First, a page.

Much of our work in Evidence-Based Policy and Innovation is focused on developing our understanding of programs and approaches shown to improve people’s lives. We fund rigorous evaluations including, wherever feasible, well-designed randomized controlled trials (RCTs) to assess the effectiveness of programs and practices. RCTs, which are widely recognized as the gold standard in scientific research, are the best way to learn whether an intervention actually produces the hoped-for effects. In an RCT, a sample of individuals or entities, such as schools or counties, is randomly assigned to a “treatment group” that receives the intervention, or to a “control group” that does not. The random assignment process, if carried out with a sufficiently large sample, ensures that there are no systematic differences between the two groups in either observable characteristics, like income or ethnicity, or unobservable characteristics, like personal motivation or family dynamics. Thus, any difference in outcomes between the two groups can be confidently attributed to the intervention and not to other factors. Examples of LJAF-funded RCTs include evaluations of:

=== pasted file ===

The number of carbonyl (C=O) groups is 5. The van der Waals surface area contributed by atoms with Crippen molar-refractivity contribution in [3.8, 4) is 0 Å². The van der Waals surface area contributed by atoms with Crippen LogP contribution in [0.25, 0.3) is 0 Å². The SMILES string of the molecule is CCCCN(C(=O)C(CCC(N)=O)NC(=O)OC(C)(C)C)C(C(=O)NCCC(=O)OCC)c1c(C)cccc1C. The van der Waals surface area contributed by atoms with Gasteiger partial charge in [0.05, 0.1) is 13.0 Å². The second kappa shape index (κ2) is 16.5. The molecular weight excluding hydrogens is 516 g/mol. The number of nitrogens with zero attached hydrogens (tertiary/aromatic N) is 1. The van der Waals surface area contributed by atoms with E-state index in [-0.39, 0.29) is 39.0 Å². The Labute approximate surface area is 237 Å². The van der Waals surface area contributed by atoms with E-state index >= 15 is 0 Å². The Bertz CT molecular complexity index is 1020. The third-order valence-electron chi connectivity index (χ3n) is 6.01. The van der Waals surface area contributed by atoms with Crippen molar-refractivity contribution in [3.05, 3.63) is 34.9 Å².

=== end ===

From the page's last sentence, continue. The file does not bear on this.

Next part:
▪ A project that is designed to help food banks meet the needs of diabetic clients by offering customized meal boxes, on-site blood sugar screenings, and prompt referrals to community health clinics.
▪ An initiative with local housing authorities that is intended to provide better support for tenants by restructuring rent rules to include financial incentives for steady employment.
▪ An effort aimed at improving outcomes for college students by changing the way financial aid is distributed so that students are more likely to make wise financial management decisions and complete their studies.
▪ An evaluation to determine whether random health and safety inspections in the workplace help reduce on-the-job injuries.
By funding these and other high-quality studies, we hope to learn more about specific interventions and to demonstrate the importance of rigorous evaluations.